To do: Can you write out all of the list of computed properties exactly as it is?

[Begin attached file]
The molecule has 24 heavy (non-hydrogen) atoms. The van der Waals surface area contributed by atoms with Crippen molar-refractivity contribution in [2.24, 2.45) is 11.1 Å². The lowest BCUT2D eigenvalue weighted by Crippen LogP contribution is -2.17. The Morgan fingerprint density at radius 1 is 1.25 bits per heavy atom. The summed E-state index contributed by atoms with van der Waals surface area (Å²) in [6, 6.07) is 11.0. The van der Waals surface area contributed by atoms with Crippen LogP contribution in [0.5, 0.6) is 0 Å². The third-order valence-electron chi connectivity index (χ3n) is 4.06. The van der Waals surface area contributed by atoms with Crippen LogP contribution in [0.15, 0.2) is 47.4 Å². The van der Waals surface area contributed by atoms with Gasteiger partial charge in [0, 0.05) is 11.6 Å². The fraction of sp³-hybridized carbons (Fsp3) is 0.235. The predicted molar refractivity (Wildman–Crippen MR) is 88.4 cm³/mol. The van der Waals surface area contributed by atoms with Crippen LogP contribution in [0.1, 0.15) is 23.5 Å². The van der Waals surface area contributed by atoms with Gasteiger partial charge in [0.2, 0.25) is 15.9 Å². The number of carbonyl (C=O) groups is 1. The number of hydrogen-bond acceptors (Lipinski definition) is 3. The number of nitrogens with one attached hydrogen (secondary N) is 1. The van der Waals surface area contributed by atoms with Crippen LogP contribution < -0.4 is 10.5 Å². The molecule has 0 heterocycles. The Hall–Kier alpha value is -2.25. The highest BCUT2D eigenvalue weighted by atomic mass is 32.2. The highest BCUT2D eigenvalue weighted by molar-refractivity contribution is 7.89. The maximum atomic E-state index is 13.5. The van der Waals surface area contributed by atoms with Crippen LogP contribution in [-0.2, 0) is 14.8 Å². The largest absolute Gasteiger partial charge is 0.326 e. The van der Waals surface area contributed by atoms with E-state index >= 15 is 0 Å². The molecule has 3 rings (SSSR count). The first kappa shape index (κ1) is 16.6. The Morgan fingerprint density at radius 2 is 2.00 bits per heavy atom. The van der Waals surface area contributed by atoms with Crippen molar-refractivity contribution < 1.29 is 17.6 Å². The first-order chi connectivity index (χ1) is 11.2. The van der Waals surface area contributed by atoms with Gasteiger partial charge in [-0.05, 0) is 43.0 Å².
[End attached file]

The molecule has 24 heavy (non-hydrogen) atoms. The van der Waals surface area contributed by atoms with Crippen molar-refractivity contribution in [2.24, 2.45) is 11.1 Å². The lowest BCUT2D eigenvalue weighted by Crippen LogP contribution is -2.17. The Morgan fingerprint density at radius 1 is 1.25 bits per heavy atom. The summed E-state index contributed by atoms with van der Waals surface area (Å²) in [6, 6.07) is 11.0. The van der Waals surface area contributed by atoms with Crippen LogP contribution in [0.5, 0.6) is 0 Å². The third-order valence-electron chi connectivity index (χ3n) is 4.06. The van der Waals surface area contributed by atoms with Crippen LogP contribution in [0.15, 0.2) is 47.4 Å². The van der Waals surface area contributed by atoms with Gasteiger partial charge in [0, 0.05) is 11.6 Å². The fraction of sp³-hybridized carbons (Fsp3) is 0.235. The predicted molar refractivity (Wildman–Crippen MR) is 88.4 cm³/mol. The van der Waals surface area contributed by atoms with Crippen LogP contribution in [0.1, 0.15) is 23.5 Å². The van der Waals surface area contributed by atoms with Gasteiger partial charge in [0.2, 0.25) is 15.9 Å². The number of carbonyl (C=O) groups is 1. The number of hydrogen-bond acceptors (Lipinski definition) is 3. The number of nitrogens with one attached hydrogen (secondary N) is 1. The van der Waals surface area contributed by atoms with Crippen LogP contribution < -0.4 is 10.5 Å². The molecule has 0 heterocycles. The Hall–Kier alpha value is -2.25. The highest BCUT2D eigenvalue weighted by atomic mass is 32.2. The highest BCUT2D eigenvalue weighted by molar-refractivity contribution is 7.89. The maximum atomic E-state index is 13.5. The van der Waals surface area contributed by atoms with Crippen LogP contribution in [-0.2, 0) is 14.8 Å². The largest absolute Gasteiger partial charge is 0.326 e. The van der Waals surface area contributed by atoms with E-state index >= 15 is 0 Å². The molecule has 3 rings (SSSR count). The first kappa shape index (κ1) is 16.6. The Morgan fingerprint density at radius 2 is 2.00 bits per heavy atom. The van der Waals surface area contributed by atoms with Crippen molar-refractivity contribution < 1.29 is 17.6 Å². The first-order chi connectivity index (χ1) is 11.2. The van der Waals surface area contributed by atoms with Gasteiger partial charge in [-0.05, 0) is 43.0 Å².